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Our ability to monitor our planet is at risk; aging Earth-observing satellites are being replaced too slowly, and older satellites are failing. By 2020 we may only have 25% of our current observing capacity. The shortfall comes as a result of funding cuts, canceled missions, lost satellites, failed launches and a shortage of launch vehicles to deliver new satellites to orbit. We have an urgent need to gather data on our planet to better understand the changes taking place on earth. (And yes, some of the funding cuts were targeted directly at missions that would have settled climate change. Those proclaiming "the science isn't good enough yet!" are among those who have torpedoed the science.)
André Esteves's profile photoRay Walters's profile photoDarcy Whitmer's profile photoNick Hammond's profile photo
what, there's no app for this.. shocked i'm shocked. well. back to post a pic -of -shoes .com
The failing empire is being eaten by its military, just like Rome but without the culture. They should be able to rent time on Chinese and EU satellites though. For as long as there's anyone left able to interpret the data.
News like this always give me the feeling that maybe we have passed the peak of our civilization already, and the long way down may have begun. :-(
Not surprising in that the bottom line is: People don't want to know how much damage we're doing / what the consequences will be. This saves them the trouble of putting their fingers in their ears and singing LALALALA...
Space funding is captured by the whims and motives of politicians. As this realm is privatized this problem should go away.
Quite depressing. +Andreas Eschbach - agreed, this denial of facts, logic and science is the sure path back to the stone age.
David, you're falling into the classic trap of assuming that just because something is a good idea, the government ought to do it. Our decades of experience with the Space Shuttle, contrasted with the burgeoning promise of SpaceX and other endeavors (you like that pun?), should make us think twice about how he get to those goals.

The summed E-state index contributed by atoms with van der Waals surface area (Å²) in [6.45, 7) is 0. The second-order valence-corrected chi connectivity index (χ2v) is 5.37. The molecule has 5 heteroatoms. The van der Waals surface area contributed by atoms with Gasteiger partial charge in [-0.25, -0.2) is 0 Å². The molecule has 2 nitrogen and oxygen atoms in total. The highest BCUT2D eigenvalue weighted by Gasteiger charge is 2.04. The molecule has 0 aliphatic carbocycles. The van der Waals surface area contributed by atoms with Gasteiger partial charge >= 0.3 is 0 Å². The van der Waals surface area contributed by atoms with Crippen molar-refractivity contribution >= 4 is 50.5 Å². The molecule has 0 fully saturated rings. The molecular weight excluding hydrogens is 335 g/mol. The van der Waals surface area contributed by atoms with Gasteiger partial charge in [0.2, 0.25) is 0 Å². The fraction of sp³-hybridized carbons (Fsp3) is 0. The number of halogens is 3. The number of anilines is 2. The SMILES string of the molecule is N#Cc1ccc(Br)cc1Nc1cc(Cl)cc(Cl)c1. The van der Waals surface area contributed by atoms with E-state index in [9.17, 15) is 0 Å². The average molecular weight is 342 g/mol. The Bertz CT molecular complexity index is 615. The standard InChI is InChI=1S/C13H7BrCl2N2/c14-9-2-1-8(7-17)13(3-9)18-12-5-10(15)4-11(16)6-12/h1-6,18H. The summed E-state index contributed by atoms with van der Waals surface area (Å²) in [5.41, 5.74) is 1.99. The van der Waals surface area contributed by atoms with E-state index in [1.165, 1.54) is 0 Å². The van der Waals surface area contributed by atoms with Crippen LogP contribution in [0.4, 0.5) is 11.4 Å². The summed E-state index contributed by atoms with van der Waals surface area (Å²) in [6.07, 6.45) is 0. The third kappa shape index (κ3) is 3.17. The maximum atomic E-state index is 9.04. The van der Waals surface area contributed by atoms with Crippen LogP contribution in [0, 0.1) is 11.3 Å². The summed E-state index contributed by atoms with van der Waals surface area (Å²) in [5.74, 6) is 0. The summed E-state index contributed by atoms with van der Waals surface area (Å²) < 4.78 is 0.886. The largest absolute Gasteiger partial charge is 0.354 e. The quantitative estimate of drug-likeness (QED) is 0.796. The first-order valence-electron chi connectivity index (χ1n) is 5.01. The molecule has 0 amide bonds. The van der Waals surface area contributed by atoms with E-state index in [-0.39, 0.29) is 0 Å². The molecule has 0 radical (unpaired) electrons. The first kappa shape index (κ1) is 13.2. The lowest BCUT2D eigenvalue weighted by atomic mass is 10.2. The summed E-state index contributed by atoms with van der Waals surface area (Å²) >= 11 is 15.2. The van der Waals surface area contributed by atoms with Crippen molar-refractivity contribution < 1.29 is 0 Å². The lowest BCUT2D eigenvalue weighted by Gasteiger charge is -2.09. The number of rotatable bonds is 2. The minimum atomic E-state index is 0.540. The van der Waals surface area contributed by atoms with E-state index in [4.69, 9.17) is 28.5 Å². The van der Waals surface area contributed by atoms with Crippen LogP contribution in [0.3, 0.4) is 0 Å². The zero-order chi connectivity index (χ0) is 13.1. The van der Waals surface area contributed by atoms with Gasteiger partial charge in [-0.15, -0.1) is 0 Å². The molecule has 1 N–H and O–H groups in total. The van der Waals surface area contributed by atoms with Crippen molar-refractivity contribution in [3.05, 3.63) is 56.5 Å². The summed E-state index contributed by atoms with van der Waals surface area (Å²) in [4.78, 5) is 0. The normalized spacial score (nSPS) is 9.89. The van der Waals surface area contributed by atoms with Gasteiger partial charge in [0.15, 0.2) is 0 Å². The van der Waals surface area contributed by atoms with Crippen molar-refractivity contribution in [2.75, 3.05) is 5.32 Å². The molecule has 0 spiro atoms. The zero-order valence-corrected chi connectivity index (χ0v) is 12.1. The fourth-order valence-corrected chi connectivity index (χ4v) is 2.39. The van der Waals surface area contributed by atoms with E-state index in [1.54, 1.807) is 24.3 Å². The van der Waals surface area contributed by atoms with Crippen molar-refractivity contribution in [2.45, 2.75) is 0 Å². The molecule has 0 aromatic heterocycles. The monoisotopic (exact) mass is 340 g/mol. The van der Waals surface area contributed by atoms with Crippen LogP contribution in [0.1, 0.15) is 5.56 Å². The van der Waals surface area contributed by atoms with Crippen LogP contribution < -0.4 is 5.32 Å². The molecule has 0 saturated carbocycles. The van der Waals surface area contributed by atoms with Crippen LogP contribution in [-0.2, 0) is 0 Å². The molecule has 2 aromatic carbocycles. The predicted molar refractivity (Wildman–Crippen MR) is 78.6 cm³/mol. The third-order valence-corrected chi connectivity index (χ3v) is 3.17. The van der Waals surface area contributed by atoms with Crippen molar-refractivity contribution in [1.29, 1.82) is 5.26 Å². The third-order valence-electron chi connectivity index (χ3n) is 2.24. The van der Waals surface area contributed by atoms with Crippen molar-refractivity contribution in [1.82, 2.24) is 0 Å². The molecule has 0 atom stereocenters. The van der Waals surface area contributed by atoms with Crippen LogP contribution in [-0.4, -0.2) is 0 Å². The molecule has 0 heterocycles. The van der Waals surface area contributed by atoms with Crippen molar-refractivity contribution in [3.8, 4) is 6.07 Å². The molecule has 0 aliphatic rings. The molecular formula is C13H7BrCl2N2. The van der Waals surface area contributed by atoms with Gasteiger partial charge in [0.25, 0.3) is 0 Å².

+Chris Wuestefeld I don't think +David Brin said anything about making the government pay for it. He's just stating that because previously the government was the only game in town, and funding has been cut hard, there's been a serious drop in launches and replacement.

The funding's got to come from somewhere, but personally if it's corporate or government or something else I don't think it makes a difference.
I don't understand why we need to observe the Earth. Why don't we just ask our respective political parties what we want the environment to be doing at any given time and then assert that that's exactly what it's doing... oh wait, we already do that!

You're welcome.
+Chris Wuestefeld you're falling into the classic trap of assuming that just because something is a good idea the government ought not to do it. Private money goes to pay for private profits. Just because there are no direct private profits does not mean it is not worth doing.
+Kal Kallevig Ah, but the potential for profit may prove more reliable than the interest of politicians.
+Walter Guyll Indeed it may. But there are many useful things to society that will never be profitable to private companies. And there will be services that essential to normal residents that they can not afford without subsidy. It is simply ridiculous to expect all useful functions to be privately funded.
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